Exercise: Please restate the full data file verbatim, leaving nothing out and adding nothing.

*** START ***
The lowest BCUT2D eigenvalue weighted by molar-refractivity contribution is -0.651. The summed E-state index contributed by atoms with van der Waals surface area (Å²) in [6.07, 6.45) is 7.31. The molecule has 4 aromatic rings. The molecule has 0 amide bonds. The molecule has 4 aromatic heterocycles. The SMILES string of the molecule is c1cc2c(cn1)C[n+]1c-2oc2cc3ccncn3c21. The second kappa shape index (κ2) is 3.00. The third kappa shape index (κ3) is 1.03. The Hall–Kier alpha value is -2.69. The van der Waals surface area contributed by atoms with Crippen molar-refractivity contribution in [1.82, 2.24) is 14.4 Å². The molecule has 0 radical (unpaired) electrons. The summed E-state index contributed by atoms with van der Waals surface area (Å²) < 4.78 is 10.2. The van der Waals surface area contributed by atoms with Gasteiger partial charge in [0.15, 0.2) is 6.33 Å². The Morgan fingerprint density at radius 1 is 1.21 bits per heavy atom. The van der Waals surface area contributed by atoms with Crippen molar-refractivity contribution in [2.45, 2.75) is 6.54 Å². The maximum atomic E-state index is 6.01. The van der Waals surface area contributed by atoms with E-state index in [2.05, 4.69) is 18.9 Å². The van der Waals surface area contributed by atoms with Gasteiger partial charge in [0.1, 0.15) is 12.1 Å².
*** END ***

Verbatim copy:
The lowest BCUT2D eigenvalue weighted by molar-refractivity contribution is -0.651. The summed E-state index contributed by atoms with van der Waals surface area (Å²) in [6.07, 6.45) is 7.31. The molecule has 4 aromatic rings. The molecule has 0 amide bonds. The molecule has 4 aromatic heterocycles. The SMILES string of the molecule is c1cc2c(cn1)C[n+]1c-2oc2cc3ccncn3c21. The second kappa shape index (κ2) is 3.00. The third kappa shape index (κ3) is 1.03. The Hall–Kier alpha value is -2.69. The van der Waals surface area contributed by atoms with Crippen molar-refractivity contribution in [1.82, 2.24) is 14.4 Å². The molecule has 0 radical (unpaired) electrons. The summed E-state index contributed by atoms with van der Waals surface area (Å²) < 4.78 is 10.2. The van der Waals surface area contributed by atoms with Gasteiger partial charge in [0.15, 0.2) is 6.33 Å². The Morgan fingerprint density at radius 1 is 1.21 bits per heavy atom. The van der Waals surface area contributed by atoms with Crippen molar-refractivity contribution in [2.45, 2.75) is 6.54 Å². The maximum atomic E-state index is 6.01. The van der Waals surface area contributed by atoms with E-state index in [2.05, 4.69) is 18.9 Å². The van der Waals surface area contributed by atoms with Gasteiger partial charge in [0.1, 0.15) is 12.1 Å².